The application process to both the Universities of Oxford and Cambridge is exceptionally competitive. Our specialist Oxbridge experts will demystify the procedure and break it down, helping potential candidates see that the most – and only, some would argue – important element of an Oxbridge application is a genuine interest in their chosen subject.
It is likely that their chosen course at Oxford or Cambridge will be the same, if not similar, to those that they are applying for elsewhere. However, most applicants apply to a particular college where they will live, eat and study for the duration of their degree.
Choosing a college should be fun, but with more than 70 colleges between Oxford and Cambridge, it is no wonder that many are flummoxed by where to apply. Our Oxbridge experts are usually alumni of one of the universities, or even both; they will readily share their insights on different colleges to give applicants an alternative perspective.
Most applicants will be asked to sit an Aptitude Test in early November, although this varies between colleges and courses. These written entrance examinations, introduced in order to allow brilliant candidates to shine, are carefully designed to test academic and intellectual potential rather than what has been taught at school.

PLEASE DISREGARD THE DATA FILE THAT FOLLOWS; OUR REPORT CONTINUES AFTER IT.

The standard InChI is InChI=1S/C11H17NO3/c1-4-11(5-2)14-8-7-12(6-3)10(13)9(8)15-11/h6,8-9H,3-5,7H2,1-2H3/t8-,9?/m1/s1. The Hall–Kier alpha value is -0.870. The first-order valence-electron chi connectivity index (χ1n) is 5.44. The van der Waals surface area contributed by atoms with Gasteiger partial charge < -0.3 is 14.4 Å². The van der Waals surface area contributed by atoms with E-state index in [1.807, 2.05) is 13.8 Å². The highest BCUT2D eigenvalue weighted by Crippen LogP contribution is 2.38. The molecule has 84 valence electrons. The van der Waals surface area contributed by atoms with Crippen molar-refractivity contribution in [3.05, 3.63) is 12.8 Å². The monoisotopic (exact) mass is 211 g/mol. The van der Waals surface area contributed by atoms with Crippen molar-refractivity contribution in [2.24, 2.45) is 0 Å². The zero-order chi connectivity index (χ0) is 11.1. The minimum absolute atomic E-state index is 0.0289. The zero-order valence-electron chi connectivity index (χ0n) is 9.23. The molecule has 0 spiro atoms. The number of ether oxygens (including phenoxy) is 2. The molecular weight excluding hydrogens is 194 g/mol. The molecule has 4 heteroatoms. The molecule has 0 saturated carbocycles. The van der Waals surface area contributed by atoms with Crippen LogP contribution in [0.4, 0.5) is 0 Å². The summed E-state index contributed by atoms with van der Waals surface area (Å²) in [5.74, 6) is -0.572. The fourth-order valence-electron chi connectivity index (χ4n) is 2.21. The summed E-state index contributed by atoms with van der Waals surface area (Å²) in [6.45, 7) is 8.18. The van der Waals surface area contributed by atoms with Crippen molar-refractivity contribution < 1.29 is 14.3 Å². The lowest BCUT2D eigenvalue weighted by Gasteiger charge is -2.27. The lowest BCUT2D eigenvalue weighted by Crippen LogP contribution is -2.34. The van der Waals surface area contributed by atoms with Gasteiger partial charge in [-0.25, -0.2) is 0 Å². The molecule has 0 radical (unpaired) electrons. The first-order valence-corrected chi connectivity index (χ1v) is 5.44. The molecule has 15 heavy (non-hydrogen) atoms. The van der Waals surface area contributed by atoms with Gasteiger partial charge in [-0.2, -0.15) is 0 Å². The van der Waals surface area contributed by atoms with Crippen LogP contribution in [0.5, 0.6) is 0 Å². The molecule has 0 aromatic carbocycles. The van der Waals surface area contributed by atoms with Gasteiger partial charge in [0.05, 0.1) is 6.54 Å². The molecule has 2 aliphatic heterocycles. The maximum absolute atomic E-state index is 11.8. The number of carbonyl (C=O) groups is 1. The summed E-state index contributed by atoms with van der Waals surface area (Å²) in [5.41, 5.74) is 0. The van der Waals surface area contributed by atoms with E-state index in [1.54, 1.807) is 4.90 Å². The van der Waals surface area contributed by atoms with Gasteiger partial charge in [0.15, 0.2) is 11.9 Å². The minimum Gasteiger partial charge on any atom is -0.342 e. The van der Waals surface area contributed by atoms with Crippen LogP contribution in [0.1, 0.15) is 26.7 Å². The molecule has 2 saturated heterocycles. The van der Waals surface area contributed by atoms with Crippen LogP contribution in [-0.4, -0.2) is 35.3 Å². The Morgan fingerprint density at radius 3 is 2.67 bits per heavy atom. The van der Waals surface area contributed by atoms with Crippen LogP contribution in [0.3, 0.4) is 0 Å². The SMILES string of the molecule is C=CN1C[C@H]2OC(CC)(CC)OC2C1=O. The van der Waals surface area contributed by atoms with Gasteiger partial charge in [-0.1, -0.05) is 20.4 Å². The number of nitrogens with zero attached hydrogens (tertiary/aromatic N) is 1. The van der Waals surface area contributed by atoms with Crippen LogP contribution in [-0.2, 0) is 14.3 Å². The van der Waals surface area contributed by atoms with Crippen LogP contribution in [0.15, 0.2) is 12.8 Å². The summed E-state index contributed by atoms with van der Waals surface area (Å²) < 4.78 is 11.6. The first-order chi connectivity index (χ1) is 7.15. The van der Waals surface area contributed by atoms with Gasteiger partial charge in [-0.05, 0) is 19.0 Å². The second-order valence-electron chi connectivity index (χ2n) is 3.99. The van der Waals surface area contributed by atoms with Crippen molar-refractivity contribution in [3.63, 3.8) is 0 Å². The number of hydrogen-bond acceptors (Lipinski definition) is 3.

Our subject specialists understand what Admissions Tutors are looking for; we offer structured Aptitude Test Preparation tuition which allows applicants to familiarise themselves with the papers whilst getting feedback from experts on how to stand out.
For those who pass the Aptitude Test, the next stage in an application to Oxford or Cambridge is an interview. Usually held in early December, interviews are probably the most distinctive element of the process. Our experts can explain what interviewers are really interested in and support candidates in preparing effectively.
Mock interviews are an extremely valuable way for applicants to gain insight into the process and push themselves out of their comfort zone; we find that doing this with an unfamiliar subject specialist, rather than a teacher at school, makes the experience far more realistic.